Money to purchase food to fill the lunch sack have come from individual donations and proceeds from the post’s recent baked potato bar dinner.

Evans' quick action to support the children in her community is partly a result of what she heard immediate Past Department of Kansas Commander Dan Wiley say during a recent American Legion birthday dinner.

Evans said Wiley asked two questions that “struck a chord” with her: When people in your town think of The American Legion, what do they think? If your American Legion closed, would your community miss it?

“I want my community to see us as a vital part of it,” Evans said. “And see us as a resource and an asset by what we do and how we serve.”

Weimer-Widder American Legion Post 549 in Beach City, Ohio, has opened its post home to the local school district to use as a lunch distribution service for children who need meals because of closures. The district is using the post’s parking lot to distribute the meals via a bus.

“We do emergency preparations in case of local disasters. We’ll close our post and offer it to the community for situations like this,” said Larry Glasgow, 10th District 1 first vice commander and past commander of Post 549.

If your American Legion Family is supporting community needs during this time of uncertainty, please share on www.legiontown.org. And stay informed on messages from American Legion National Commander James W. "Bill" Oxford and other news stories regarding the coronavirus at www.legion.org/coronavirus.


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What the COVID-19 pandemic means for VA health care facilities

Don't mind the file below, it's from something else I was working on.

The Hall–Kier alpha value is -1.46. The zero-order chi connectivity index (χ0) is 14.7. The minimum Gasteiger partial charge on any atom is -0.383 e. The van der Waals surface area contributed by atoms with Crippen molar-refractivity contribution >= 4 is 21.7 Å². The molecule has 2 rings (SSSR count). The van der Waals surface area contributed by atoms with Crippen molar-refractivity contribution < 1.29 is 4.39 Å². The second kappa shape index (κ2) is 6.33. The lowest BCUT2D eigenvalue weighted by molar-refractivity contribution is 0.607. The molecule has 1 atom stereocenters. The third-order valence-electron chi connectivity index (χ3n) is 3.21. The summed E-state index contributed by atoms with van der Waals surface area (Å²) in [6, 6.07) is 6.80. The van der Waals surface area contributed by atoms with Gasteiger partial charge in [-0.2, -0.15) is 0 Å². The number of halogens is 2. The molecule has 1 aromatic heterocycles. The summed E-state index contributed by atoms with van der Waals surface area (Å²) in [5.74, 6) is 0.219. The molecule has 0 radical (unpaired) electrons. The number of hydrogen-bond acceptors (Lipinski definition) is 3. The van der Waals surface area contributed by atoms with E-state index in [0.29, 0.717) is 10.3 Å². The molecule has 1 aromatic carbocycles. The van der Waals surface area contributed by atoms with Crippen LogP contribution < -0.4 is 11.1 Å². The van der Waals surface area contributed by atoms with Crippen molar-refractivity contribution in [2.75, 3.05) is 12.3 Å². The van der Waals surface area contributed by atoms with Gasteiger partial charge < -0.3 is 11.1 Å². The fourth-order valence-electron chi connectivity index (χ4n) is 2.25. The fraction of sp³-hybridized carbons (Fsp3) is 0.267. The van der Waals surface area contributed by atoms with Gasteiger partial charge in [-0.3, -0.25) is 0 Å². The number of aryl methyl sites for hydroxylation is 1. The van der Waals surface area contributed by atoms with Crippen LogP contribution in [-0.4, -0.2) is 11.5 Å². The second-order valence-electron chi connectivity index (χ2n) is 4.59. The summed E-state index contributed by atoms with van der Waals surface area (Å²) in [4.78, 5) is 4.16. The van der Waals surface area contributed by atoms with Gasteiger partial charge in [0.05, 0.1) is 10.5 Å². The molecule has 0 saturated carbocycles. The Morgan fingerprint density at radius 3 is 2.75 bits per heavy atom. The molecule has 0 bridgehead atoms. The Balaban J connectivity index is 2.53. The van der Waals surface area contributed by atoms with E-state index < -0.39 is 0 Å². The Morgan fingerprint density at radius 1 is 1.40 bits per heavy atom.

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As our nation’s largest health care system braces to handle the increasing demands placed on it by the coronavirus (COVID-19) pandemic, Department of Veterans Affairs (VA) officials released information regarding access to VA facilities and what to do if you are exhibiting symptoms of the coronavirus.

Call before you go.

If you’re currently experiencing symptoms of COVID-19, call your VA medical center or 1-844-MYVA311 (844-698-2311). You may also login to My HealtheVet and send a secure message.

You will be asked screening questions.

All staff and visitors will be screened upon entry to VA facilities. VA asks that you allow extra time to go through the screening process.

Visitation is being restricted.

VA medical centers will only be permitting ONE visitor per patient for veterans who require assistance to get to and from an appointment, in-patient veterans in palliative or hospice care, and veterans who are having major procedures. Each visitor must be symptom-free for 14 days and must not have travelled outside of the United States during the past two weeks. Absolutely no visitors under the age of 18 will be allowed to enter VA health care facilities, nor will they be allowed to wait in common areas.Visitor access will be evaluated on case-by-case basis.

As of March 18, some VA facilities have cease non-urgent elective procedures.

Contact your VA medical center to see if this change applies to you.

For the latest VA updates on coronavirus and common-sense tips on preventing the spread of disease, visit www.publichealth.va.gov/n-coronavirus/.

Stay informed on message from American Legion National Commander James W. "Bill" Oxford and other news stories regarding the coronavirus at www.legion.org/coronavirus.